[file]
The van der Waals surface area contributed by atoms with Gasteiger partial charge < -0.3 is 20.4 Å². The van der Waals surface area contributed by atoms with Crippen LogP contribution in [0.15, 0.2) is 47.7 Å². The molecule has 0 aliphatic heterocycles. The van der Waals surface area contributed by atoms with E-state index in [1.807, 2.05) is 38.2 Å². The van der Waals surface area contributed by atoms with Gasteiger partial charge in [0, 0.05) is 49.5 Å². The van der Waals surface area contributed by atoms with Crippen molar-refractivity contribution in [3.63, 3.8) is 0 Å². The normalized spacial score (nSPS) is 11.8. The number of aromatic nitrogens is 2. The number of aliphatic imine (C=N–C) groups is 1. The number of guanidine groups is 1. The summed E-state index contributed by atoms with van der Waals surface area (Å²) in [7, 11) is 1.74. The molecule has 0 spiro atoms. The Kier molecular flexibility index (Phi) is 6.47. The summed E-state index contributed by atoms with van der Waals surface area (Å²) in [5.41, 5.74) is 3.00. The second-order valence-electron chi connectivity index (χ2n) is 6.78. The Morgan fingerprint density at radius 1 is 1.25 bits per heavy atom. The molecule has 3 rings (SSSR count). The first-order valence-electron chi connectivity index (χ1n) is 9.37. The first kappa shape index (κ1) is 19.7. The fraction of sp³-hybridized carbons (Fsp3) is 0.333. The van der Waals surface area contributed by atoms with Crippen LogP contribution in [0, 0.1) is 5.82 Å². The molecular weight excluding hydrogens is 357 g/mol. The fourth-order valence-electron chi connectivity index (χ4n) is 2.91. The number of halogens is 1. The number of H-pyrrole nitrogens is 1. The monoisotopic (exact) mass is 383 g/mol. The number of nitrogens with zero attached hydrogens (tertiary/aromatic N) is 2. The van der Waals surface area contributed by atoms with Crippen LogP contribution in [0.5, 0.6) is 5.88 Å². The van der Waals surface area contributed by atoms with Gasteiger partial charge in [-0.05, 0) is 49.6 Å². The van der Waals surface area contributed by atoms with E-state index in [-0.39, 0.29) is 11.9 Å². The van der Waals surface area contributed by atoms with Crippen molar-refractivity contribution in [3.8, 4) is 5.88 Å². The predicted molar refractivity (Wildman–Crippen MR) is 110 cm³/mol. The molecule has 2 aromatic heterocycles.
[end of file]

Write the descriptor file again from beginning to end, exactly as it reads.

The van der Waals surface area contributed by atoms with Gasteiger partial charge < -0.3 is 20.4 Å². The van der Waals surface area contributed by atoms with Crippen LogP contribution in [0.15, 0.2) is 47.7 Å². The molecule has 0 aliphatic heterocycles. The van der Waals surface area contributed by atoms with E-state index in [1.807, 2.05) is 38.2 Å². The van der Waals surface area contributed by atoms with Gasteiger partial charge in [0, 0.05) is 49.5 Å². The van der Waals surface area contributed by atoms with Crippen molar-refractivity contribution in [3.63, 3.8) is 0 Å². The normalized spacial score (nSPS) is 11.8. The number of aromatic nitrogens is 2. The number of aliphatic imine (C=N–C) groups is 1. The number of guanidine groups is 1. The summed E-state index contributed by atoms with van der Waals surface area (Å²) in [7, 11) is 1.74. The molecule has 0 spiro atoms. The Kier molecular flexibility index (Phi) is 6.47. The summed E-state index contributed by atoms with van der Waals surface area (Å²) in [5.41, 5.74) is 3.00. The second-order valence-electron chi connectivity index (χ2n) is 6.78. The Morgan fingerprint density at radius 1 is 1.25 bits per heavy atom. The molecule has 3 rings (SSSR count). The first-order valence-electron chi connectivity index (χ1n) is 9.37. The first kappa shape index (κ1) is 19.7. The fraction of sp³-hybridized carbons (Fsp3) is 0.333. The van der Waals surface area contributed by atoms with Crippen LogP contribution in [0, 0.1) is 5.82 Å². The molecular weight excluding hydrogens is 357 g/mol. The fourth-order valence-electron chi connectivity index (χ4n) is 2.91. The number of halogens is 1. The number of H-pyrrole nitrogens is 1. The monoisotopic (exact) mass is 383 g/mol. The number of nitrogens with zero attached hydrogens (tertiary/aromatic N) is 2. The van der Waals surface area contributed by atoms with Crippen LogP contribution in [0.5, 0.6) is 5.88 Å². The van der Waals surface area contributed by atoms with Gasteiger partial charge in [-0.05, 0) is 49.6 Å². The van der Waals surface area contributed by atoms with E-state index in [-0.39, 0.29) is 11.9 Å². The van der Waals surface area contributed by atoms with Crippen molar-refractivity contribution in [3.8, 4) is 5.88 Å². The predicted molar refractivity (Wildman–Crippen MR) is 110 cm³/mol. The molecule has 2 aromatic heterocycles.